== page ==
On December 1st, I wrote a piece about Clay Helton, the newly appointed USC Head Football Coach, and how Pat Haden, USC Athletic Director, chose to retain the interim head coach. (See previous Blog post: “After Further Review…”)
Now less than 24 hours after USC’s embarrassing 41-22 loss to Stanford, it is reported by ESPN Staff Writer, Kyle Bonagura, that Helton has “fired defensive coordinator Justin Wilcox, defensive line coach Chris Wilson, defensive backs coach Keith Heyward and offensive line coach Bob Connelly. They will not remain with the program in the lead up to the Holiday Bowl against Wisconsin on Dec. 30.”(See Bonagura article)
Although this is devastating news for the fired coaches and their families, this was the right move for Helton and for USC Football.
I say this was the right move for Helton because he did not merely “clean house”. Instead, Helton did it the right way by making value judgments based on who and what was best for his program.
As Helton makes the program his, one of his top priorities is to build a coaching staff that he feels will help USC get back to a championship level. Therefore, Helton retained four of the coaches from former head coach Steve Sarkisian’s staff and fired the four previously mentioned coaches as well.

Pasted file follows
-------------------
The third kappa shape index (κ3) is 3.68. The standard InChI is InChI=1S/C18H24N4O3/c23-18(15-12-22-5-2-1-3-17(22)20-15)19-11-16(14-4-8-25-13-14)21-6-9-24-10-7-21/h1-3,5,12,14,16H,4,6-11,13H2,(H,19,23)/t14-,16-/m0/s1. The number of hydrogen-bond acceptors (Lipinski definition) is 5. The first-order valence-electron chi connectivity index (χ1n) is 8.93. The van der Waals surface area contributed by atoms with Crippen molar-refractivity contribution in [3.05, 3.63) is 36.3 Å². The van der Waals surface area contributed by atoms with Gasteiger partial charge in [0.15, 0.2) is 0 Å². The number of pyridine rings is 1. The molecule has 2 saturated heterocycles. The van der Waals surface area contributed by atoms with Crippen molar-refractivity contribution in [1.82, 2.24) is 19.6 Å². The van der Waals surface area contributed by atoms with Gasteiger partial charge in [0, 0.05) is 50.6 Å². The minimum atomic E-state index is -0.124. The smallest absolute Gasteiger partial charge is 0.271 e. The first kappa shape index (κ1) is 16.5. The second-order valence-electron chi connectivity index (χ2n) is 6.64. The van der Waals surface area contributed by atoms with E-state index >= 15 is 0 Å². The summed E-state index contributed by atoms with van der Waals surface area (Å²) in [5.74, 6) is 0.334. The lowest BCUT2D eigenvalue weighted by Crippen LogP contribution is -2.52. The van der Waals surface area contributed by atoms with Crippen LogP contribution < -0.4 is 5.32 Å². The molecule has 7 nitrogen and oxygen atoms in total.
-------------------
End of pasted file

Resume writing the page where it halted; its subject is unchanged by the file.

One can only speculate, but the coaches that Helton fired most likely were Sarkisian loyalists and/or had philosophical conflicts with Helton and/or X’s and O’s differences so therefore Helton needed to act quickly make the change. Communication, listening and decisiveness are key leadership qualities that coaches going through this sort of chaos must exhibit.
As Helton noted, “You get the opportunity to be the coach at USC one time, and I’m going to bring in the coaches that I feel can help us toward a championship.”
Helton added, “This was entirely my decision and one thing I appreciate about Mr. Haden is he’s given me the right to run this football team exactly with the vision that I see, and I really appreciate that as a head coach. This is my decision as we move forward.”
Haden’s support is crucial to Helton’s success. All any coach can ask for is the support of his/her athletic director and to have the ability to build their program in the manner in which they see fit.
Anything less than full support will surely lead to a compromised execution of the head coach’s vision.
With full support of their administration, head coaches have a greater chance of long-term success and can truly build a program where trust, family values and accountability are core values instead of deception, gossip and cliques.
If Haden and USC truly believe in Helton, this was the only way to move forward with the football program: Do it Helton’s way.
Follow Bert DeSalvo on Twitter @CoachDeSalvo